Later papers (like this one or this one) continue to use this dial tone metaphor, and in 2018 a special committee on SETI nomenclature adopted the following as the official definition for the term: “A content-free beacon, i.e. one that communicates only the existence of technological life.”

That same committee goes on to note some concern that the conventional meaning of “dial tone” may soon become obsolete; if so, the committee worries, then the continued use of “dial tone” as a SETI term might become problematic.  I’m not sure I agree with that concern, though.  Lots of terms and phrases have stuck around even after their original meanings have faded into history.

In the near future, maybe it won’t be obvious to everyone that “dial tone” originally had something to do with telephones, but if SETI scientists keep using the term, I don’t think it’s that hard for people to understand what the term means… is it?

The Second Law is Safe

There’d been nothing but glowing praise for Dr. Trikowski and his miraculous invention.  The Trikowski generator was 100% efficient.  It produced no waste.  None at all!  It would save the environment, and it would save human civilization.

Some in the scientific community had expressed skepticism, but they were shouted down by Trikowski and his admirers.  “So called scientists!  They’re being paid off by the oil companies!” Trikowski would say.

Carlos seemed like just another reporter, someone with a fancy degree in communications but with absolutely no background in the sciences.  Except Carlos was not just another credulous journalist ready to lap up Trikowski’s sales pitch.  There were two things Carlos understood well:

  • The First Law of Thermodynamics: neither matter nor energy can be created or destroyed.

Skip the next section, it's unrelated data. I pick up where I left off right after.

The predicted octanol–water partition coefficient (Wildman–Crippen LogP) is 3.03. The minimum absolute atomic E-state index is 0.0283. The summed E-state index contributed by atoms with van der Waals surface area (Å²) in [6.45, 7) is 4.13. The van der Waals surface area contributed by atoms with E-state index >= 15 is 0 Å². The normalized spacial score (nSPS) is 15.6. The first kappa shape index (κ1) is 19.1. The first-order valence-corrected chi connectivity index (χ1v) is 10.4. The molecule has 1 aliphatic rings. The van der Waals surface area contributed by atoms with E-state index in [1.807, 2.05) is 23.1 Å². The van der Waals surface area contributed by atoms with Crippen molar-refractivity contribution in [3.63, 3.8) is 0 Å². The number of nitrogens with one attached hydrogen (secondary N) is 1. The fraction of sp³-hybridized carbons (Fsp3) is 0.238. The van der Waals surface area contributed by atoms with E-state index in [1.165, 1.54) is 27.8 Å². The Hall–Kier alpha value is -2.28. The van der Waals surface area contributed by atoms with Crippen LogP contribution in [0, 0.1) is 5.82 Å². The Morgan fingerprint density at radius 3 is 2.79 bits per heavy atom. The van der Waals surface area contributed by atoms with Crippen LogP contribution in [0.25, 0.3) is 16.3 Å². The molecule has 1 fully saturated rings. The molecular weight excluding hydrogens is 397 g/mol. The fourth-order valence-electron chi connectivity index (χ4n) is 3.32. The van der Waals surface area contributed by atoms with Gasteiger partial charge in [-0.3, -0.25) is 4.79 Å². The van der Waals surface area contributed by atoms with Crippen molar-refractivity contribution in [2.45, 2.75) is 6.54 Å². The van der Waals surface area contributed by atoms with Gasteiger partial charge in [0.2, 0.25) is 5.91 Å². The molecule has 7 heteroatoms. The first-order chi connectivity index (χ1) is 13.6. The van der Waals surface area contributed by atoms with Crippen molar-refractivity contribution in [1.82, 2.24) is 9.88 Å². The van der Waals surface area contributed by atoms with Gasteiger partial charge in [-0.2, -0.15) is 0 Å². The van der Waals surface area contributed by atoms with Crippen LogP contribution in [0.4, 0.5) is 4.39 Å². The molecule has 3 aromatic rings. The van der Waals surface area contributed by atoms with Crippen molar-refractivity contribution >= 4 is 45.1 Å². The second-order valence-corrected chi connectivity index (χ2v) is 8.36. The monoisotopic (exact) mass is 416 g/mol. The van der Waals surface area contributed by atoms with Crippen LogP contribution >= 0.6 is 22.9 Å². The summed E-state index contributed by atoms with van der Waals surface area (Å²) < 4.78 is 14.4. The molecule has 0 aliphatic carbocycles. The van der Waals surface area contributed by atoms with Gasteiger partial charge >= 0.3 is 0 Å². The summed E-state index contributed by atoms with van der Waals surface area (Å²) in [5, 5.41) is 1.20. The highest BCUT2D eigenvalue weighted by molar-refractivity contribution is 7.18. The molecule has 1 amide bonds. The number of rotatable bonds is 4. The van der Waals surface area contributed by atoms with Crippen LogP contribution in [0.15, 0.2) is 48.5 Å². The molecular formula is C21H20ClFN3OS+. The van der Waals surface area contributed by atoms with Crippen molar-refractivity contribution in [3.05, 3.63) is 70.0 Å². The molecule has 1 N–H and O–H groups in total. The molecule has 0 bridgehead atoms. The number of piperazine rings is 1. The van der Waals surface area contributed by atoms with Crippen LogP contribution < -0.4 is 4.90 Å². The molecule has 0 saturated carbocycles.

• The Second Law of Thermodynamics: but they can be wasted.  In fact, they must be.  No system could be 100% efficient.  Energy must be lost somewhere, somehow.

But Trikowski’s P.R. people obviously didn’t realize how much Carlos knew.  They’d let him into the doctor’s lab for an exclusive interview, and there was the generator.  Carlos approached it in awe.

He could hear a very impressive thrumming sound coming from somewhere inside the machine, and he could see a very pretty blue glow shining through the front panel.  Carlos placed his hand on the generator’s smooth, metal surface.  It felt warm, considerably warmer than the room’s ambient temperature.  Energy lost in the form of heat, Carlos thought.  The blue glow—that’s energy lost in the form of light.  And the thrumming sound is energy lost in the form of vibrations of the air.  However the Trikowski generator worked, however impressive and revolutionary it might be, one thing was certain: it was not 100% efficient.  Nowhere near it.

“So,” Dr. Trikowski said with a used-car-salesman grin, “aren’t you going to ask me any questions?”

“No, I don’t think so,” Carlos said, removing his hand from the machine.  “The empirical evidence speaks for itself.  I can see—and hear—and feel—that the second law of thermodynamics is perfectly safe in this lab.”

At that, Dr. Trikowski’s grin faltered.

Sciency Words: Time

Sciency Words: (proper noun) a special series here on Planet Pailly focusing on the definitions and etymologies of science or science-related terms.  Today’s Sciency Word is:

TIME

How would you define the word time?

I recently read a book called Time Travel: A History by James Gleick.  This is one of the big questions raised by that book, and it’s a question that’s kept nagging at me.  What is time?  We all know what time is, don’t we?  We use the word all the… well, all the time.